Get in the box
Bike boxes help riders navigate busy intersections
Contrary to how it may sound, a bike box isn’t something to store your ride in. It’s a safety feature for riders, allowing them better visibility in intersections.
Chico’s first bike box went in recently at the south end of the Dr. Martin Luther King Jr. Parkway, where it intersects with East Park Avenue. There, at the front of the outer left-hand-turn lane, is the outline of a box, with a symbol of a bike inside. Being the first of its kind in Chico and well away from areas of heavy bike traffic, many motorists and cyclists likely don’t recognize what it’s for.
Bike boxes are intended to serve several purposes. They allow cyclists to move to the front of traffic waiting at a red light, making them more visible and giving them a jump start. They also help prevent the “right hook” collision—where a motorist turning right collides with a cyclist moving straight through an intersection—that accounts for nearly 5 percent of all bike crashes, according to a report compiled by the National Highway Traffic Safety Administration.
In Chico, any feature that gives bicyclists a leg up on safety is a good thing, especially when it comes to dodging vehicles.
“I ride enough to experience some pretty rude behavior from motorists where they cut you off,” said Steve O’Bryan, owner of Pullins Cyclery. “I ride fairly fast, around 17 mph, and somebody will accelerate to go past you and immediately turn right into an intersection or driveway. If they had just waited for a fraction of a second, I would have cleared the intersection and it wouldn’t have been any problem at all.”
Brian Mickelson, a city traffic engineer, said similar bike boxes could start appearing at intersections all over Chico.
“As projects go in, we evaluate every intersection for multi-modal transportation, so bikes are included in whatever treatments would best enhance the intersections,” he said. “We’re always making improvements to enhance bicycling. Of course, [bikes] are still the minority to cars on the roadways, but we design all of our roads for bikes and for vehicles.”
For O’Bryan, some of the intersections that could greatly benefit from the construction of a bike box include the corners of Cohasset Road and Mangrove Avenue and Second and Main streets, both of which have heavy bike and vehicle traffic.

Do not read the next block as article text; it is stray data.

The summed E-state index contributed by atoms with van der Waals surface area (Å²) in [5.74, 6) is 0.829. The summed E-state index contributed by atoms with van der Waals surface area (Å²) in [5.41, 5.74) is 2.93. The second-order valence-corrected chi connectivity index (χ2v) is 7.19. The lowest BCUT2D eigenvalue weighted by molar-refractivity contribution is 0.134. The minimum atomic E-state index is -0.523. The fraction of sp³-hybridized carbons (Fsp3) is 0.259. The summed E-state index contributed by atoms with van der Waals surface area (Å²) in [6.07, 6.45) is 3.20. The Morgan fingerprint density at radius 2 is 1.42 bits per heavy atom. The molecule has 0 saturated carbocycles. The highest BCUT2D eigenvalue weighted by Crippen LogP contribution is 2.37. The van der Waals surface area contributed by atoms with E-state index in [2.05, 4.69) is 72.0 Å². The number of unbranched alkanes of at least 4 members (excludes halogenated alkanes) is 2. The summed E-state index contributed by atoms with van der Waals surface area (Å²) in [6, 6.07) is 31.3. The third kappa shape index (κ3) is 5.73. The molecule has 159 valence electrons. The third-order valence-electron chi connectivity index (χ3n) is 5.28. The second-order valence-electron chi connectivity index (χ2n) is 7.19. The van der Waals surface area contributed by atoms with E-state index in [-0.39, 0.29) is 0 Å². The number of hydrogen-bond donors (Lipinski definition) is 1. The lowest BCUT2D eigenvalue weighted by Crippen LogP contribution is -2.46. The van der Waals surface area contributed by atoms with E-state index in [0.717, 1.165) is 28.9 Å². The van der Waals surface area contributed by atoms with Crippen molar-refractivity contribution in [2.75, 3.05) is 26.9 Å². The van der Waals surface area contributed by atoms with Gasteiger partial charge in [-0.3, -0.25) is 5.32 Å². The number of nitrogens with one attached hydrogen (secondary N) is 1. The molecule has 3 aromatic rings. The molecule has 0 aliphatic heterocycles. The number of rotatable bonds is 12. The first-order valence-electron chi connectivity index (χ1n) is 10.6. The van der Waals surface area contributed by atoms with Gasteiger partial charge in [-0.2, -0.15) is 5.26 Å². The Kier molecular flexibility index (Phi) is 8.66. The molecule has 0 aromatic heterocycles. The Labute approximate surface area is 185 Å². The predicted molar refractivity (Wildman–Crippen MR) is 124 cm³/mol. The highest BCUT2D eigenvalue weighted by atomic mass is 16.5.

“The boxes would be nice, because they give bikes a little space and anything that improves the safety of cyclists is a good thing. Plus, it better defines where we’re supposed to be to avoid conflict with cars,” he said. “It would be convenient because a lot of the time you look pretty stupid waiting through several cycles of a stoplight.”
Bike boxes have been employed in Europe and Asia for decades, just catching on in bigger U.S. cities in recent years.
“There are cities like Portland that use them frequently, and the reaction seems generally favorable amongst cyclists,” said Mickelson.
There, many of the bike boxes are embellished, colored green with white bordering and large signage signaling vehicles to “wait here.”
Mickelson does foresee potential problems—most obviously, motorists and cyclists unfamiliar with the system won’t know what bike boxes are. If they work the boxes into road construction projects downtown, which Mickelson says will be considered on a case-by-case basis, the city will release an advertising campaign illustrating proper bike-box procedure.
As a bike shop owner, O’Bryan sees a trend toward using bikes as a primary mode of transportation, making the city’s street plans even more important.
“I was born in Chico, and it’s always been a good bike-riding town, but now with the economic situation, the price of gas and how the city is committed to nice bike facilities, more and more people are moving in that direction,” he said.